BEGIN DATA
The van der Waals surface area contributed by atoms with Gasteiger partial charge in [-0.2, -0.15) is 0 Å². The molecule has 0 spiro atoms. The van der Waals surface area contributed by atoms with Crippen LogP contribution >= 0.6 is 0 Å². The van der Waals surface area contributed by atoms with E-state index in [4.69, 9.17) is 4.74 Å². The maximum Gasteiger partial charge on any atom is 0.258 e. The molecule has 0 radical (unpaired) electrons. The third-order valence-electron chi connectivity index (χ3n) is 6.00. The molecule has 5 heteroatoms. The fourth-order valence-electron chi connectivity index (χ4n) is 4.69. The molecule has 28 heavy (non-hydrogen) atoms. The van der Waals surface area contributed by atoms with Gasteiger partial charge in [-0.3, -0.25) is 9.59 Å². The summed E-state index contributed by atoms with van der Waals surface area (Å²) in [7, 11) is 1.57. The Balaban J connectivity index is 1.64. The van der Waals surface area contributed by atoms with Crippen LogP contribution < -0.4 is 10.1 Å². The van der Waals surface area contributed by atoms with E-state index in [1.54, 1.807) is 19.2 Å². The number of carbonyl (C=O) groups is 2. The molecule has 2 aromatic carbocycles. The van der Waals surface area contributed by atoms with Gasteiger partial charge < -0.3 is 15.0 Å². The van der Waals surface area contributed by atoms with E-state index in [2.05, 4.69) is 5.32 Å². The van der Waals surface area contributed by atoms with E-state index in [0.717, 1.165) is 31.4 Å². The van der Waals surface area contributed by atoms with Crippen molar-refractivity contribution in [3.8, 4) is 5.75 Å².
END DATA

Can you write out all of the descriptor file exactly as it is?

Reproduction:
The van der Waals surface area contributed by atoms with Gasteiger partial charge in [-0.2, -0.15) is 0 Å². The molecule has 0 spiro atoms. The van der Waals surface area contributed by atoms with Crippen LogP contribution >= 0.6 is 0 Å². The van der Waals surface area contributed by atoms with E-state index in [4.69, 9.17) is 4.74 Å². The maximum Gasteiger partial charge on any atom is 0.258 e. The molecule has 0 radical (unpaired) electrons. The third-order valence-electron chi connectivity index (χ3n) is 6.00. The molecule has 5 heteroatoms. The fourth-order valence-electron chi connectivity index (χ4n) is 4.69. The molecule has 28 heavy (non-hydrogen) atoms. The van der Waals surface area contributed by atoms with Gasteiger partial charge in [-0.3, -0.25) is 9.59 Å². The summed E-state index contributed by atoms with van der Waals surface area (Å²) in [7, 11) is 1.57. The Balaban J connectivity index is 1.64. The van der Waals surface area contributed by atoms with Crippen LogP contribution < -0.4 is 10.1 Å². The van der Waals surface area contributed by atoms with E-state index in [1.54, 1.807) is 19.2 Å². The number of carbonyl (C=O) groups is 2. The molecule has 2 aromatic carbocycles. The van der Waals surface area contributed by atoms with Gasteiger partial charge < -0.3 is 15.0 Å². The van der Waals surface area contributed by atoms with E-state index in [2.05, 4.69) is 5.32 Å². The van der Waals surface area contributed by atoms with E-state index in [0.717, 1.165) is 31.4 Å². The van der Waals surface area contributed by atoms with Crippen molar-refractivity contribution in [3.8, 4) is 5.75 Å².